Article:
Turkey, the Middle East & the Media| Neo-Ottoman Cool 2: Turkish Nation Branding and Arabic-Language Transnational Broadcasting

Omar Al-Ghazzi, Marwan M. Kraidy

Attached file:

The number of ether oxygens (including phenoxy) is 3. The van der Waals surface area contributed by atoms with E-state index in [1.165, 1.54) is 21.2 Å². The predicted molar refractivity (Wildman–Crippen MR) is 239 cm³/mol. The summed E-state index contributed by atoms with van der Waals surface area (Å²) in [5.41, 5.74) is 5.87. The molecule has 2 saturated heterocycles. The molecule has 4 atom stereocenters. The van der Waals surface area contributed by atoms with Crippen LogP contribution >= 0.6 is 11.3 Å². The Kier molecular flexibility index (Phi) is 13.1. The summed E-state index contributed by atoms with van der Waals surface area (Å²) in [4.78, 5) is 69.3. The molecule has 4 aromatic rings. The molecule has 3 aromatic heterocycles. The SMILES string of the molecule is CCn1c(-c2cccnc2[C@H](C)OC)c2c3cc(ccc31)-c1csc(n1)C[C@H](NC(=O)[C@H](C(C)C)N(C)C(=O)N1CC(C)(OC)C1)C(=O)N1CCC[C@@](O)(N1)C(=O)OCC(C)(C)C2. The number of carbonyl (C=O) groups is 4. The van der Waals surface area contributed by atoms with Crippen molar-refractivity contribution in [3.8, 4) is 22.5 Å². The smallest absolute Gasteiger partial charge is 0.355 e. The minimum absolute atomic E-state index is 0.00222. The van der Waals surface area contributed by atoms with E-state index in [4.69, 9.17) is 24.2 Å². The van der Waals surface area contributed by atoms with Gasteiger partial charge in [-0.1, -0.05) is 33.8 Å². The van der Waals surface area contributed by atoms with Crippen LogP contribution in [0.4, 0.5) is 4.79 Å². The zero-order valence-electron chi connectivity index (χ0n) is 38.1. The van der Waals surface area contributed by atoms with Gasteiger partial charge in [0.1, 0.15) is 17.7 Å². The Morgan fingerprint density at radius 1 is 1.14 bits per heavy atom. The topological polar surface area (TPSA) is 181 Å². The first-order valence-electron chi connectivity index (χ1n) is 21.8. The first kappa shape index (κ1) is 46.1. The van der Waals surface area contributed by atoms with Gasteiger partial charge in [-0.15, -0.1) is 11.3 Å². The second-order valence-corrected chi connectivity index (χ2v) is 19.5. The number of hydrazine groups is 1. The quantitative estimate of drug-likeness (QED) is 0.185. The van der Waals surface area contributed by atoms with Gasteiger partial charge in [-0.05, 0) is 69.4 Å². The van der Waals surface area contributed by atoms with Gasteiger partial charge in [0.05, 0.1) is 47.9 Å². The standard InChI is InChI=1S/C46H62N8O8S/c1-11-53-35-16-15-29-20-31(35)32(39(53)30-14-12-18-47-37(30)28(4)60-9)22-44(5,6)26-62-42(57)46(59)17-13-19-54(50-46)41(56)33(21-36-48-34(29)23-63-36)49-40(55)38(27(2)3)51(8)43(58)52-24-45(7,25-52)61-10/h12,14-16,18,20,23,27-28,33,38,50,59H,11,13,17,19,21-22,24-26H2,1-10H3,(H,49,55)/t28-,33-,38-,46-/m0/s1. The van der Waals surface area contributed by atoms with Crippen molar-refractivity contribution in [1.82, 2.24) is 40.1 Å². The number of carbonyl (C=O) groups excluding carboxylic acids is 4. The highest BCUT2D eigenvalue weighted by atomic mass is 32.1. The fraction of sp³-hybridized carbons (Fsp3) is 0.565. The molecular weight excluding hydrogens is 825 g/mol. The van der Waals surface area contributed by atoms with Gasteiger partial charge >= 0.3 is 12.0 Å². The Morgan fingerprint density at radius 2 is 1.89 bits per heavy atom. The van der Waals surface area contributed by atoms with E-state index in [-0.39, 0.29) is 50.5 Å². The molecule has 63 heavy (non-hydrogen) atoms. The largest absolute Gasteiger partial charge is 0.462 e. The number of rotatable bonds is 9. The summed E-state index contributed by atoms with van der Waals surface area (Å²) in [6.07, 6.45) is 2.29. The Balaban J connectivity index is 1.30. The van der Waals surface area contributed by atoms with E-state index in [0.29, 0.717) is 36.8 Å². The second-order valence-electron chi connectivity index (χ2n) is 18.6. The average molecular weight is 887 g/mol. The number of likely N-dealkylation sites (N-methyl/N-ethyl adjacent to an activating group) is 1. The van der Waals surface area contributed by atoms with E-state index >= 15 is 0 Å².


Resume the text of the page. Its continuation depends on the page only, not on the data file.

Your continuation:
Ten years after the Justice and Development Party (AKP) came to power in Turkey in 2002, Turkish-Arab relations have dramatically improved. This rapprochement was largely based on Turkey’s engagement with Arab publics as part of a soft power–based policy conceived as neo-Ottomanism. Against the backdrop of the remarkable popularity of Turkish television dramas in the Arab world, this article focuses on Turkey’s transnational broadcasting and nation-branding efforts. Acknowledging the limits and challenges to soft power, it argues that the success of neo-Ottomanism has been based on the Turkish government’s use of multiple strategies of outreach through popular culture, rhetoric, and broadcasting to create a new Turkish nation brand of neo-Ottoman cool, articulated as at once more benign and more powerful. The conclusion discusses how the Arab uprisings have complicated Turkey’s charm offensive in the Arab world.

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